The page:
To repeat this exercise on your machine, you should first `install Pyrocko <https://pyrocko.org/docs/current/install/>`_ and Grond (see :doc:`/install/index`), if you have not already done so. Then, copy the exercise project directory from Grond's git repos to a place of your choice:

To repeat this exercise on your machine, you should first `install Pyrocko <https://pyrocko.org/docs/current/install/>`_ and Grond (see :doc:`/install/index`), if you have not already done so. Then, copy the exercise project directory from Grond's git repositories to a place of your choice:

.. code-block :: sh

@ -19,13 +19,13 @@ To repeat this exercise on your machine, you should first `install Pyrocko <http

The project folder

------------------

The project folder now contains a configuration file for Grond, some utility scripts to download precalculated Green's functions and to download seismic waveforms from public datacenters.

The project folder now contains a configuration file for Grond, some utility scripts to download pre-calculated Green's functions and to download seismic waveforms from public datacentres.

.. code-block :: sh

grond-playground-regional # project folder

â”śâ”€â”€ bin # directory with scripts

â”‚Â Â â”śâ”€â”€ download_gf_stores.sh # download precalculated Green's functions

â”‚Â Â â”śâ”€â”€ download_gf_stores.sh # download pre-calculated Green's functions

â”‚Â Â â”śâ”€â”€ grondown # a simple event-based waveform downloader

â”‚Â Â â””â”€â”€ grondown_regional.sh # downloader configured for this exercise

â””â”€â”€ config # directory for configuration files

@ -34,7 +34,7 @@ The project folder now contains a configuration file for Grond, some utility scr

Green's function download

-------------------------

To download the precalculated Green's functions needed in this exercise, run

To download the pre-calculated Green's functions needed in this exercise, run

.. code-block :: sh

@ -52,7 +52,7 @@ It contains a Pyrocko Green's function store, named ``crust2_j3``, which has bee

Seismic waveform data download

------------------------------

A preconfigured script is provided to download seismic waveform recordings via FDSN web services from the `IRIS <http://service.iris.edu/fdsnws/>`_ and `GEOFON <https://geofon.gfz-potsdam.de/waveform/webservices.php>`_ datacenters. Just run it with the GEOFON event ID of the study earthquake. The GEOFON event ID of the Mw 5.9 aftershock is ``gfz2018pmjk`` (you can find the ID in the `GEOFON catalog <https://geofon.gfz-potsdam.de/eqinfo/list.php>`_ event links).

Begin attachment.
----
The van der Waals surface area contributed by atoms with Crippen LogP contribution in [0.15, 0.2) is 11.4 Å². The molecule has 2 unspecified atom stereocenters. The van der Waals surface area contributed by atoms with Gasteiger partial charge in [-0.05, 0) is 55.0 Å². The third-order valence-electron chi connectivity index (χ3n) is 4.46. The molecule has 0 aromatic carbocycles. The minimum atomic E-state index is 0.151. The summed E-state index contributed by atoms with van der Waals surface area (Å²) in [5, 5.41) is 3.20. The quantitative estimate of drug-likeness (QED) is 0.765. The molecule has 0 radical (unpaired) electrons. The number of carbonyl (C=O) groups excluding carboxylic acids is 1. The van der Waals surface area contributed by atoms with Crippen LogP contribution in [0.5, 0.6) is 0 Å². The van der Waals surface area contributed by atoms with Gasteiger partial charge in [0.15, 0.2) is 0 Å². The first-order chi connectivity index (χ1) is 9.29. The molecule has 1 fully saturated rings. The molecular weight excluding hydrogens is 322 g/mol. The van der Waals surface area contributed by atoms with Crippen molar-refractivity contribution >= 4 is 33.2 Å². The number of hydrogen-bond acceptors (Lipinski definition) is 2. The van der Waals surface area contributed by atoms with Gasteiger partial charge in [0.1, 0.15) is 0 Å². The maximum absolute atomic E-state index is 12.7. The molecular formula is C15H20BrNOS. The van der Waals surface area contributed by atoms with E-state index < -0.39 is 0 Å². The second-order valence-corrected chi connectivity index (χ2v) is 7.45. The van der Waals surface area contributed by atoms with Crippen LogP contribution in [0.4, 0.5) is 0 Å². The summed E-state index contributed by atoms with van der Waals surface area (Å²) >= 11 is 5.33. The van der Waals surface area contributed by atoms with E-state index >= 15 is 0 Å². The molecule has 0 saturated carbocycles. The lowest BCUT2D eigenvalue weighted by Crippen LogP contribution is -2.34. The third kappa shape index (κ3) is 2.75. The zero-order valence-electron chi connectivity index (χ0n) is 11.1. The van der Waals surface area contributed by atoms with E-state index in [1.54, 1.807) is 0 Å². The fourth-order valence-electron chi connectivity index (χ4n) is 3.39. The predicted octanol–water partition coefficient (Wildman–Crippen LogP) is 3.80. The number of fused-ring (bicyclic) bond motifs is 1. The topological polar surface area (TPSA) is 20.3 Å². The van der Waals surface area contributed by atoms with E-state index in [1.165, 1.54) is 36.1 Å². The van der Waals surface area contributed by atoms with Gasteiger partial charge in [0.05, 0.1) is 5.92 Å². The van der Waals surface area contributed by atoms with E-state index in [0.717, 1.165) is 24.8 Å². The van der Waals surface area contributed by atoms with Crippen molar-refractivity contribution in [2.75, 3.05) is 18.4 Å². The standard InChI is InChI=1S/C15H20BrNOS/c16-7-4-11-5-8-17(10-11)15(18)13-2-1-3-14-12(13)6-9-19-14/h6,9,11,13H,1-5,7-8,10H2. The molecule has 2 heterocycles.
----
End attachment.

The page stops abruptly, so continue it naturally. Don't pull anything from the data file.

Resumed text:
A preconfigured script is provided to download seismic waveform recordings via FDSN web services from the `IRIS <http://service.iris.edu/fdsnws/>`_ and `GEOFON <https://geofon.gfz-potsdam.de/waveform/webservices.php>`_ datacenters. Just run it with the GEOFON event ID of the study earthquake. The GEOFON event ID of the Mw 5.9 aftershock is ``gfz2018pmjk`` (you can find the ID in the `GEOFON catalog <https://geofon.gfz-potsdam.de/eqinfo/list.php>`_ event links).

To download the seismic waveform data, now run:

@ -64,11 +64,11 @@ This shell script calls the data downloader :file:`bin/grondown` with parameters

* Query the `GEOFON catalog <https://geofon.gfz-potsdam.de/eqinfo/list.php>`_ for event information about ``gfz2018pmjk``.

* Select time windows based on event origin and time, considering that we want to analyse the signals at low frequencies (0.01 - 0.1 Hz).

* Query datacenters for seismic stations with epicentral distance between 0 and 1000 km.

* Query datacentres for seismic stations with epicentral distance between 0 and 1000 km.

* From the available recorder channels select appropriate ones for a target sampling rate of 2 Hz.

* Download raw waveform data for the selected stations and channels.

* Download instrument transfer function meta-information for all successfully downloaded waveform data.

* Calculate displacement seismograms for quality check (Grond will use the raw data). If all went well, the displacement seismograms should be valid in the frequency range 0.01 - 0.05 Hz, sampled at 1 Hz and rotated to radial, transverse, and vertical components. The rotation to radial and transverse components is with respect to the event coordinates from the GEOFON catalog.

* Calculate displacement seismograms for quality check (Grond will use the raw data). If all went well, the displacement seismograms should be valid in the frequency range 0.01 - 0.05 Hz, sampled at 1 Hz and rotated to radial, transverse, and vertical components. The rotation to radial and transverse components is with respect to the event coordinates from the GEOFON catalogue.